Here are some of the best music videos ever filmed in the city of Detroit
On the Lodge wit it. In Woodbridge wit it. In Mexicantown wit it.
With all the chatter around Big Sean’s “Single Again" video, which takes us from the westside neighborhood he grew up in to downtown’s Spirit Plaza, we figured we’d take a look at some other videos filmed right here in the city.
It’s not a comprehensive list; we could go all day with videos made here. But here’s a healthy start.
Anita Baker, “Same Ole Love (365 Days a Year)”
In 1986, Antia Baker was at a critical and commercial high, but had spent the most of her early career away from home. For this single, she decided to bring it back to where it all started. Let’s count how many local landmarks you see here: The Fisher Building, the old General Motors Headquarters, the former Detroit News warehouse, Baker’s Keyboard Lounge.
Allstar Lee, “Fresh Prince of Brick Mile”
The whole city went up for the 6 Mile version of “The Fresh Prince of Bel-Air” dropped in 2017, shot just a few blocks away from Rouge Park. Please note that we as the city government are not endorsing the activities simulated in this video, but that is an…interesting way of recycling those expensive Drought juice bottles.
Big Sean, “Guap”
Let’s not forget that Sean has done several videos here in the city, but visually speaking, this is near — if not at — the top. Beginning with an ode to old, pre-state park Belle Isle, Sean eventually makes his way downtown and shuts down the streets, just like he did for “Single Again.”
Deadbeat Beat, “See You All the Time”
It’s not often that the Woodbridge neighborhood gets the music video treatment — and come to think of it, this might be the first time ever. (Correct us if we’re wrong, of course.) In the video, Deadbeat’s lead singer is stalked relentlessly by blondes, fitting for the theme of the song.
Aretha Franklin, “Freeway of Love”
It’s almost like the Queen was writing her own destiny, considering one of the opening shots of this video is the old Goodyear production sign on the Lodge Freeway, which now will be partially renamed in Franklin’s honor. Her visual tribute to the Motor City, however, may not have aged as nicely as she thought — the dancers in mechanic’s jumpsuits may have been a bit much.
Gmac Cash, “We on the Lodge Wit It”
Because obviously after discussing “Freeway of Love,” this is a natural transition. It seems like a lifetime ago that the viral video had us all shaking our heads at traffic being held up, but fortunately us Detroiters know how to make lemonade out of lemons and make a lasting addition to our local slang.
DJ Good Boi, “#WeOnTheLodgeWitIt”
And a jit version, too? Yes, please.
Eminem, “Lose Yourself”
If “gritty Detroit” could be summed up in a video, it’d be this. Essentially an abbreviated version of “8 Mile,” Em walks us down his protagonist’s thoroughfare, including a ride on a (since-updated) DDOT bus.
Kash Doll, “Run Me My Money/Thang on Me”
While a certain population of Detroit argues over Lafayette or American, the rest of us know some of the best coneys are outside downtown. Kash pays tribute to her Dexter Ave upbringing by paying a visit to the iconic A. Eagle’s at the corner of Dexter and Joy Road.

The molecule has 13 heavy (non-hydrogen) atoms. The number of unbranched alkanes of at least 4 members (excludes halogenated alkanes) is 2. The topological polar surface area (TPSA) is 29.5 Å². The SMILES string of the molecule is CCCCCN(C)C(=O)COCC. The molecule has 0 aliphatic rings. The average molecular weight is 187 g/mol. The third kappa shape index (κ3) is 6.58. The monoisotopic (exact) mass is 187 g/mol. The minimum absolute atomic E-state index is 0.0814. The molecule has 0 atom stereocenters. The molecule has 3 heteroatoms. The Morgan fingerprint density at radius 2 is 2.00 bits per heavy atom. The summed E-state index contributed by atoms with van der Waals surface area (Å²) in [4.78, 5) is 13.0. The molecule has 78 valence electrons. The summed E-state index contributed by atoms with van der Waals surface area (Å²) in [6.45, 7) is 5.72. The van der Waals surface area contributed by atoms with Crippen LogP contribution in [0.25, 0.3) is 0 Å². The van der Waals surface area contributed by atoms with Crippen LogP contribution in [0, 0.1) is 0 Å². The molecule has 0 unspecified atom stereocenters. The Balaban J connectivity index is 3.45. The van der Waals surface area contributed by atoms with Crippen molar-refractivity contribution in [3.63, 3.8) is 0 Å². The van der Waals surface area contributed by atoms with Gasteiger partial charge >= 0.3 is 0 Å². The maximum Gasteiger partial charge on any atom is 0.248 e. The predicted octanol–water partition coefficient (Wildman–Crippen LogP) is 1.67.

DoughBoyz Cashout, “Good Ass Day”
Pour one out for the Joe Louis Arena, which is one of many places DBCO stopped by for this visual that has us all hollering “forecast hit the D with 84!” when it gets this hot — which is happening a lot more lately, because climate change.
Credit card security breaches? Pell grants to start businesses in the hood? And that’s just this week. It seems like the lyrics of “Millennials,” a somber take on the ongoing woes of young folks, is forever relevant despite Charity gifting this to us a year ago. With roots in the church, it makes sense that Charity would take us inside one for this visual, intercut with scenes on the streets.
Blade Icewood, “Boy Would You (Boss Up)”
Two words: Blade dance. See where it all began.
Chedda Boys, “I’m a Chedda Boy”
Continuing our foray into millenium-era eastside bangers. Because if you didn’t have a video on the eastside or Belle Isle with a bunch of foreign rides, were you really a Detroit rapper?
Stretch Money, “It Takes Money to Make Money”
Like we said earlier, retweets are not endorsements when it comes to the simulated activities in this video. But we’re including it because of the age-old Detroit dream of having your own speedboat to play in — regardless of how you might use it.
Jessica Hernandez & The Deltas, “Dead Brains”
Take a ride through Southwest Detroit with one of its own — though admittedly, much has changed in the six years since Jessica rode the streets in an old Lincoln. While there are still plenty of murals, the old train station is currently undergoing a makeover.
DeJ Loaf, “Try Me”
Let’s go from Southwest to Southeastern. The single that put the baby-voiced rapper on the map brought the whole eastside out.
Bonus track: Martha Reeves and the Vandellas, “Nowhere to Run”
Though technically filmed at a Ford plant in Dearborn, we can’t count it as a true Detroit video. But consider the following: It’s likely Motown’s first true music video. It has straight-up Detroit artists. It’s a forerunner to literally any Detroit video that features cars or factories. And the innovation of it all warrants a mention. Apparently the workers at the factory had no idea the Motown trio was going to be filming that day while the assembly line was in motion.